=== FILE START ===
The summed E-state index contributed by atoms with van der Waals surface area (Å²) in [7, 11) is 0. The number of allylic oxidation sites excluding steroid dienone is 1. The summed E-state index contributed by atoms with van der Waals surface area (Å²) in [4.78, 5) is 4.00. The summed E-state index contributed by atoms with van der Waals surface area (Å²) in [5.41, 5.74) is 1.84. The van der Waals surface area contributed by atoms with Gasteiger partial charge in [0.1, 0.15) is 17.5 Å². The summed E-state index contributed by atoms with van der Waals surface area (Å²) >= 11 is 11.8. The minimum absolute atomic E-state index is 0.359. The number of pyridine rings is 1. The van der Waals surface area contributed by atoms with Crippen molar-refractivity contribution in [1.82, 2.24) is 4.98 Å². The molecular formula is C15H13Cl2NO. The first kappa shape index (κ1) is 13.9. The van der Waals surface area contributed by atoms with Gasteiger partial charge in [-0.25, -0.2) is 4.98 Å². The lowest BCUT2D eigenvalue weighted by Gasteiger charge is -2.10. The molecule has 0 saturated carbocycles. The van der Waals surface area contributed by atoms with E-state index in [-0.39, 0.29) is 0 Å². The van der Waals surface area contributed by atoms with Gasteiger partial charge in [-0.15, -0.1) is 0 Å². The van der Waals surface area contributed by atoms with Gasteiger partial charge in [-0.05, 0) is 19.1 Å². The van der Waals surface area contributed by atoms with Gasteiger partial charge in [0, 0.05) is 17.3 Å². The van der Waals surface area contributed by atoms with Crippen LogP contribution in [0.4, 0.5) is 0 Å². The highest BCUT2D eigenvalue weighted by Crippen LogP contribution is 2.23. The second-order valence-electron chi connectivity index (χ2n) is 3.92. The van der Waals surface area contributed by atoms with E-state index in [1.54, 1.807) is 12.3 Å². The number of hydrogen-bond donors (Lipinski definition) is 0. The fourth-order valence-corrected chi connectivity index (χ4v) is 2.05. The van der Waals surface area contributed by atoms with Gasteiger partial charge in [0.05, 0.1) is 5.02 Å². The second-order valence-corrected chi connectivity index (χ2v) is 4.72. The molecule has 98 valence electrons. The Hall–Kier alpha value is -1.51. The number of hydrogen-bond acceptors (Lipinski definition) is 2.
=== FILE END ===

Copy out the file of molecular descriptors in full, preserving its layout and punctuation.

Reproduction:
The summed E-state index contributed by atoms with van der Waals surface area (Å²) in [7, 11) is 0. The number of allylic oxidation sites excluding steroid dienone is 1. The summed E-state index contributed by atoms with van der Waals surface area (Å²) in [4.78, 5) is 4.00. The summed E-state index contributed by atoms with van der Waals surface area (Å²) in [5.41, 5.74) is 1.84. The van der Waals surface area contributed by atoms with Gasteiger partial charge in [0.1, 0.15) is 17.5 Å². The summed E-state index contributed by atoms with van der Waals surface area (Å²) >= 11 is 11.8. The minimum absolute atomic E-state index is 0.359. The number of pyridine rings is 1. The van der Waals surface area contributed by atoms with Crippen molar-refractivity contribution in [1.82, 2.24) is 4.98 Å². The molecular formula is C15H13Cl2NO. The first kappa shape index (κ1) is 13.9. The van der Waals surface area contributed by atoms with Gasteiger partial charge in [-0.25, -0.2) is 4.98 Å². The lowest BCUT2D eigenvalue weighted by Gasteiger charge is -2.10. The molecule has 0 saturated carbocycles. The van der Waals surface area contributed by atoms with E-state index in [-0.39, 0.29) is 0 Å². The van der Waals surface area contributed by atoms with Gasteiger partial charge in [-0.15, -0.1) is 0 Å². The van der Waals surface area contributed by atoms with Gasteiger partial charge in [-0.05, 0) is 19.1 Å². The van der Waals surface area contributed by atoms with Gasteiger partial charge in [0, 0.05) is 17.3 Å². The van der Waals surface area contributed by atoms with Crippen LogP contribution in [0.4, 0.5) is 0 Å². The highest BCUT2D eigenvalue weighted by Crippen LogP contribution is 2.23. The second-order valence-electron chi connectivity index (χ2n) is 3.92. The van der Waals surface area contributed by atoms with E-state index in [1.54, 1.807) is 12.3 Å². The number of hydrogen-bond donors (Lipinski definition) is 0. The fourth-order valence-corrected chi connectivity index (χ4v) is 2.05. The van der Waals surface area contributed by atoms with Gasteiger partial charge in [0.05, 0.1) is 5.02 Å². The second-order valence-corrected chi connectivity index (χ2v) is 4.72. The molecule has 98 valence electrons. The Hall–Kier alpha value is -1.51. The number of hydrogen-bond acceptors (Lipinski definition) is 2.